Tim Voors never dreamed of being writer. As a kid growing up in the hills of Sussex, he was always running around outside and ‘never fully appreciated the world of books’. And as an adult, his work has focused on visual storytelling—he’s Creative Director at an Amsterdam advertising agency. He first got into writing as a way to document and share his adventures in long-distance trekking across the US and Japan. (Check out his blog Random Trail Tales.) After being approached by a publisher to write a book about his cross-country travels, Tim signed up for an International Writers’ Collective workshop to improve his skills and quickly got hooked. A Nederlander by birth, Tim now lives with his wife and three teenagers in Broek en Waterland, a village about eight kilometres north of Amsterdam, where they run a small B&B.
Q: What’s your relationship to writing?
Tim: I’m a very visual guy. Growing up in a multi-national household and my terrible spelling meant that I never spent much time writing. When my spelling grades came in low again, I would always tell my mother not to worry, that I would later get a personal secretary to correct all my mistakes. I never did get that personal secretary, but my love for writing did grow.
During my work in advertising I learnt the craft of visual story telling, but only recently I truly came to understand the real power of the written word. The word is so much stronger than images and video.
Q: Why do you write?
Tim: I write because it is a new adventure. Just as exciting and terrifying as climbing a mountain. It pushes me to think clearly and make my thoughts explicit and craft them with words and structure.
Q: What does your process look like?
Tim: I try to write in the mornings before the family wakes up. But it’s harder than I thought, the getting up early bit. I need total silence around me, the slightest noise takes me out of my thoughts. However much I love the International Writers’ Collective classes, the homework still really feels like homework, and is usually postponed to the last moment. Some things never change.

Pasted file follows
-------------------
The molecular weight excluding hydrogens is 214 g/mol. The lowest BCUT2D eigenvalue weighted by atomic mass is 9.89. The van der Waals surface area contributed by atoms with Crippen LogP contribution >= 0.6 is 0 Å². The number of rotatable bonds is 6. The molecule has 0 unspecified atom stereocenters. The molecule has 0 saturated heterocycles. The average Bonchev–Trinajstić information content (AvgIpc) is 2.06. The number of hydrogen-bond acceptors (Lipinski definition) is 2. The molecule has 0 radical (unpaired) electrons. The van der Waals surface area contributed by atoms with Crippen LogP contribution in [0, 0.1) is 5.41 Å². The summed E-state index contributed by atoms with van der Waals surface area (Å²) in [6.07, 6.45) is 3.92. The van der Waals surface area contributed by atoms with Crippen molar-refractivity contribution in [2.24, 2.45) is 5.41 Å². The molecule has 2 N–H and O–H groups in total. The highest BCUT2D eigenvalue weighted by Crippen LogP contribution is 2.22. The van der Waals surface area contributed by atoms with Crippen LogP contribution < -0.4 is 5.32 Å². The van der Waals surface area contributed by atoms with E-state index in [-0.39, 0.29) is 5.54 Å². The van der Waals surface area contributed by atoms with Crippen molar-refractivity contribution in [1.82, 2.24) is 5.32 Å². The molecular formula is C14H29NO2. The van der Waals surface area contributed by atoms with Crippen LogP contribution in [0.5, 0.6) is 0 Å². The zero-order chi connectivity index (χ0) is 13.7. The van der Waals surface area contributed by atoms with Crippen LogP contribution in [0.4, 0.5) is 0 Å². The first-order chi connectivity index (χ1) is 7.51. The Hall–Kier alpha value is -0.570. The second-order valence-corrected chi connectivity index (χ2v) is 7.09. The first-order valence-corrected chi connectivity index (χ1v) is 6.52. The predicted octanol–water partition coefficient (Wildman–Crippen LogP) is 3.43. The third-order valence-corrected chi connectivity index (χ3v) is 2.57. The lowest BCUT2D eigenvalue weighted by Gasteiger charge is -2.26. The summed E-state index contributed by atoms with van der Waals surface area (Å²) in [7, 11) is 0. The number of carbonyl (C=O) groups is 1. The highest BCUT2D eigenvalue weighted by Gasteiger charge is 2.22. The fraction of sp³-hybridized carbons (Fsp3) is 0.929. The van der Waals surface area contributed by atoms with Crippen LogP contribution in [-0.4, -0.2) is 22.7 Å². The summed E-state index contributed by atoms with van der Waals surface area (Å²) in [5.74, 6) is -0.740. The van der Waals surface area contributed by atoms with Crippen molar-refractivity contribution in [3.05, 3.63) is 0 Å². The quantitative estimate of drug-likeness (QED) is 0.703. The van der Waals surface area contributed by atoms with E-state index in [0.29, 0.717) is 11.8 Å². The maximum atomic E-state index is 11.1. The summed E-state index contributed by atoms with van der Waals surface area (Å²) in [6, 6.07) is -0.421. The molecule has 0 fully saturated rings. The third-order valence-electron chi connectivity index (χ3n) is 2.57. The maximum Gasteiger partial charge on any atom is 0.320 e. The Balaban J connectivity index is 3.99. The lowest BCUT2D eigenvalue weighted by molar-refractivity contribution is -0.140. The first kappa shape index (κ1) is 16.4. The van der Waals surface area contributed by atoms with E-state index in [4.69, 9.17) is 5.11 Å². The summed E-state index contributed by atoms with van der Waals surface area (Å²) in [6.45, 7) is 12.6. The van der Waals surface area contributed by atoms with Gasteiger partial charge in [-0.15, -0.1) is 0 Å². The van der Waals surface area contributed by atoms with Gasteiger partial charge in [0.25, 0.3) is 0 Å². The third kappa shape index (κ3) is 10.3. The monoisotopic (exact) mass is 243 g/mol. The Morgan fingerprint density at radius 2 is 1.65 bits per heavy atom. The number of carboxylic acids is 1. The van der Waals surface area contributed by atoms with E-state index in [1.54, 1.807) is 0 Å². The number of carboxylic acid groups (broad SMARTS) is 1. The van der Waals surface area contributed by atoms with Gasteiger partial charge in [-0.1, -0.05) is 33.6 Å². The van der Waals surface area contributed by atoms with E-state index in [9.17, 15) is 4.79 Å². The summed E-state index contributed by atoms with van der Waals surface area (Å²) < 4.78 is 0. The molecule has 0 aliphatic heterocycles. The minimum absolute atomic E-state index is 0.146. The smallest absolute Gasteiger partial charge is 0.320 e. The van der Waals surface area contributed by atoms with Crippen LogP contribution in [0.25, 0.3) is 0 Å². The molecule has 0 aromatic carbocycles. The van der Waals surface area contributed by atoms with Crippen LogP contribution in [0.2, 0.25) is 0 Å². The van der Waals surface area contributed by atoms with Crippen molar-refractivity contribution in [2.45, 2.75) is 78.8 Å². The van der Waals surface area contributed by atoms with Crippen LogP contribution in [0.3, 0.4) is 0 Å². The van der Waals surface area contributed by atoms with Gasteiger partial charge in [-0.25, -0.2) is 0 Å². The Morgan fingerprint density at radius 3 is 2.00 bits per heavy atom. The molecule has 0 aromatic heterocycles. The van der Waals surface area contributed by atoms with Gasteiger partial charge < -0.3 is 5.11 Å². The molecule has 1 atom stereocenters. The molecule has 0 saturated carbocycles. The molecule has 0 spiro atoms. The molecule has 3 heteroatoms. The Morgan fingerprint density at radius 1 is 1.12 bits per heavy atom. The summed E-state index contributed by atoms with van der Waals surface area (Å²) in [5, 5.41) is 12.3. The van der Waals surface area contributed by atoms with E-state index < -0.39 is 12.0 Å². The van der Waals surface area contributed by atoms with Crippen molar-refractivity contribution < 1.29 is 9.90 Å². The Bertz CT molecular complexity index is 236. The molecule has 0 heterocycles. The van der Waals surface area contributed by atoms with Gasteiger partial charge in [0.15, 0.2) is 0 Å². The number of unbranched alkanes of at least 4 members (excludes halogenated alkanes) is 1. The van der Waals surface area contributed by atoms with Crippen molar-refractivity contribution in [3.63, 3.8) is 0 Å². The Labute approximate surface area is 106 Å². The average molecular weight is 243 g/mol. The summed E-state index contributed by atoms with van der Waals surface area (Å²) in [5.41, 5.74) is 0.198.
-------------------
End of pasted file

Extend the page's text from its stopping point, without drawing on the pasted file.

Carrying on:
Q: Where do you get your inspiration?
Tim: I get material from my long-distance walks or asking myself questions and taking the time to reflect and create and articulate answers. But more and more also I get inspiration from my imagination. I believe writing somehow reawakens my childhood fantasy more than anything, opening up new creative fictional worlds.
Q: What’s the most valuable thing you’ve learned from the workshop?
Tim: I love the creativity within all the ideas and stories my classmates create every week. They are very talented and the vocabulary that rolls out over the weekly classes is very rich and inspiring. It’s always fascinating to see how one simple exercise can stimulate such a wide range of different stories. It helps to hear the smart tips and tricks other classmates use in cracking the exercises. The direct feedback and reading out loud is very real, in your face and valuable. You can’t hide behind ‘The dog ate my homework’.
Q: What’s the weirdest thing you’ve written about?
Tim: I wrote about ‘BronyCon’ the world’s largest ‘My Little Pony’ convention. For all those who have no idea what Bronies are, I can highly recommend the documentary: Bronies: The Extremely Unexpected Adult Fans of My Little Pony.
Q: What do you hope to achieve in the next year?
Tim: I hope to learn by doing. Doing exercises in order to help me craft a book which I have been invited to write. Scary, but fun. A big adventure, lots to learn and a lot of hours of writing and rewriting ahead of me. As Johan Cruyff said: ‘You can’t score if you don’t shoot’.